A Florida megachurch has garnered national attention with its annual Christmas pageant. The First Baptist Church of Fort Lauderdale's production is filled with extensive pyrotechnics, live stock and a bevy of actors.
"We're having to compete against many theatrical things around the country, whether it's MTV or the Rockettes or any show you might see on Broadway," said Jeff Crevier, minister of the creative arts for the First Baptist Church of Fort Lauderdale. "We have made a conscious decision to pull out all the stops."
The play rivals some Las Vegas-style productions, and Broadway producers choreographed the show.
In fact, more than 600 actors dance through the aisles during the play. The church's pageant is a lot more extravagant than the more traditional productions many have become accustomed to, where bed sheets act as shepherd costumes and tinfoil serves as an angel's halo.
According to the church's senior pastor and show's executive producer, Larry Thompson, the production pales in comparison to the actual events.
"I really believe it is such a great story. I'm sure we couldn't actually compete with what really happened 2,000 years ago," he said on "Good Morning America Weekend Edition" today.
The pageant has used the same story outline since it began in 1984, but organizers have spruced up its special effects and production values during the years. For example, the play now uses live camels to escort the three kings during their nativity scene ride.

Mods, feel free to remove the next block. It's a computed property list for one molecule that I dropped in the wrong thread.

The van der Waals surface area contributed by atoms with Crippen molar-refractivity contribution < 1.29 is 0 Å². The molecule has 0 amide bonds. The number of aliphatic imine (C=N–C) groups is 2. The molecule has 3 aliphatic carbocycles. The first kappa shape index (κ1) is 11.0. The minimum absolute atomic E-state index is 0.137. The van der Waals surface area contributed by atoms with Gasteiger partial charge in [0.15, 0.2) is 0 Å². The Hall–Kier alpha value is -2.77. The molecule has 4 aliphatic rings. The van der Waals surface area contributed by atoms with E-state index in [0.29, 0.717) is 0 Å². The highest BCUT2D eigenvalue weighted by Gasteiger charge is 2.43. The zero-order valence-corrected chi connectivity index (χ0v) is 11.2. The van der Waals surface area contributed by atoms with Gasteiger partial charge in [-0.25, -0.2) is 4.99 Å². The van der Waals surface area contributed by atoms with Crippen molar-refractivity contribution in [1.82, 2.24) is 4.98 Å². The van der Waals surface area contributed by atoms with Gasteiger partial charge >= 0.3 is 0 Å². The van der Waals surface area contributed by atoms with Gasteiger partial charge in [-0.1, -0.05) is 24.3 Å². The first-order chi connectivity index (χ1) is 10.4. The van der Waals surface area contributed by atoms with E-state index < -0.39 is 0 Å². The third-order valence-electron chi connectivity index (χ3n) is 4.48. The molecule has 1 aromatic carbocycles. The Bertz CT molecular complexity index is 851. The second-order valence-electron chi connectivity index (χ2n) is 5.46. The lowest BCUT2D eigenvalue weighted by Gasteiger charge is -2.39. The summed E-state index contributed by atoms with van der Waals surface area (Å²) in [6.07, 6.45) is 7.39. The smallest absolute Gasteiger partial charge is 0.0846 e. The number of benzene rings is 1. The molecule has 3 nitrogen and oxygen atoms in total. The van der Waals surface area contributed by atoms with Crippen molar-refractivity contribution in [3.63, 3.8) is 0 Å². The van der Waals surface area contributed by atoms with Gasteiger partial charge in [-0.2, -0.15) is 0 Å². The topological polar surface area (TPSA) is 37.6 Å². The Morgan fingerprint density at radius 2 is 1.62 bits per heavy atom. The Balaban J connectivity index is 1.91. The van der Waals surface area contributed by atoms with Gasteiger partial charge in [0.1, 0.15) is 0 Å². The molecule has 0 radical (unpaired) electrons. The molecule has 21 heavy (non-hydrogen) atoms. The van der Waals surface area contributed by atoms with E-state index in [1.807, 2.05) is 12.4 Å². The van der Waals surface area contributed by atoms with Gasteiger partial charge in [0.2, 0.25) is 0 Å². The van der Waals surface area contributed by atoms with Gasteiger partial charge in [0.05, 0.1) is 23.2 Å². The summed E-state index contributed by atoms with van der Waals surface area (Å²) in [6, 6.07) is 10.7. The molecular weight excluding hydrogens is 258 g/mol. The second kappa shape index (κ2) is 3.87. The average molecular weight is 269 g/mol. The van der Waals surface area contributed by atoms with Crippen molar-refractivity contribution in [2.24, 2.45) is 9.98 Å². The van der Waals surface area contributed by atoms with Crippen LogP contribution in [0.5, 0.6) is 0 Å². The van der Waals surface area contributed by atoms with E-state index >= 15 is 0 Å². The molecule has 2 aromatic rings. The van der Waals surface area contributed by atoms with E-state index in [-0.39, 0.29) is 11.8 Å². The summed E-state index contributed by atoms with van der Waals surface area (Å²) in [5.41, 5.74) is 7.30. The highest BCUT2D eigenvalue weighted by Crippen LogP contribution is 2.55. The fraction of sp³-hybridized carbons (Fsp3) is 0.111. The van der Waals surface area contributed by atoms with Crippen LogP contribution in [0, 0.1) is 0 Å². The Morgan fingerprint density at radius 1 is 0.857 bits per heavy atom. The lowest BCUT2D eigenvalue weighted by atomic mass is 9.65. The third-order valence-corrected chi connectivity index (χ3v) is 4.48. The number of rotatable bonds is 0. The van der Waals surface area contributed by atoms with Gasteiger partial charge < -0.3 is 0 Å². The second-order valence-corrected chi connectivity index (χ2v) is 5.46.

Thompson said ticket prices range for free for the poor to between $5 and $35 for others. He added that 20 percent of the tickets are giveaways.
And while the first act deals more with the fun and spectacle of modern-day Christmas, Thompson said the second act focuses on the history of Jesus and his life.
''I think Jesus would come to the show [and say], 'Authentically you got it right,'" Thompson said.
Some visitors said they truly enjoy the vast production, but others believe the $1.3 million price tag of the pageant would be better spent on charity.
"A million dollars could feed a lot of folks," said the Rev. Bill Talen, who is against the consumerism of Christmas. "I mean, we have hunger now in the United States."
Talen said the bright lights of the production might outshine the point it's trying to get across.
"I don't think of faith as something you pay money for and then sit in the audience to be entertained. That's consumerism," Talen said.